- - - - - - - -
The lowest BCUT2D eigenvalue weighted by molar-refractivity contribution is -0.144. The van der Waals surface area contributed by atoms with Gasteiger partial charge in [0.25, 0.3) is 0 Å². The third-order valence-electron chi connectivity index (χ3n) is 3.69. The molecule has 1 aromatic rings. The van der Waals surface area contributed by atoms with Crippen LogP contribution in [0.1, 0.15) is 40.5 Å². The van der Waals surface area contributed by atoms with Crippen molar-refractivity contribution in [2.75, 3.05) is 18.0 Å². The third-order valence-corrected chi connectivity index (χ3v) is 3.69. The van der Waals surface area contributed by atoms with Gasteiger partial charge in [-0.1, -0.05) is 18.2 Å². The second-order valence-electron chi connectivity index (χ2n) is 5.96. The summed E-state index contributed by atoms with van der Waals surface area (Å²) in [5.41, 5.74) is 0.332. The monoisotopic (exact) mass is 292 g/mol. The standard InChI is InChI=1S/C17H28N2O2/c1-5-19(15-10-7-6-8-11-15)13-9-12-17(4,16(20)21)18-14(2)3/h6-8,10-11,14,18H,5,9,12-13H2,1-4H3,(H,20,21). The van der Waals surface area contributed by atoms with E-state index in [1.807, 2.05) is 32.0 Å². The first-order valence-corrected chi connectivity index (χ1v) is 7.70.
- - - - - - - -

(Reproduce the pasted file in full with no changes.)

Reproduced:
The lowest BCUT2D eigenvalue weighted by molar-refractivity contribution is -0.144. The van der Waals surface area contributed by atoms with Gasteiger partial charge in [0.25, 0.3) is 0 Å². The third-order valence-electron chi connectivity index (χ3n) is 3.69. The molecule has 1 aromatic rings. The van der Waals surface area contributed by atoms with Crippen LogP contribution in [0.1, 0.15) is 40.5 Å². The van der Waals surface area contributed by atoms with Crippen molar-refractivity contribution in [2.75, 3.05) is 18.0 Å². The third-order valence-corrected chi connectivity index (χ3v) is 3.69. The van der Waals surface area contributed by atoms with Gasteiger partial charge in [-0.1, -0.05) is 18.2 Å². The second-order valence-electron chi connectivity index (χ2n) is 5.96. The summed E-state index contributed by atoms with van der Waals surface area (Å²) in [5.41, 5.74) is 0.332. The monoisotopic (exact) mass is 292 g/mol. The standard InChI is InChI=1S/C17H28N2O2/c1-5-19(15-10-7-6-8-11-15)13-9-12-17(4,16(20)21)18-14(2)3/h6-8,10-11,14,18H,5,9,12-13H2,1-4H3,(H,20,21). The van der Waals surface area contributed by atoms with E-state index in [1.807, 2.05) is 32.0 Å². The first-order valence-corrected chi connectivity index (χ1v) is 7.70.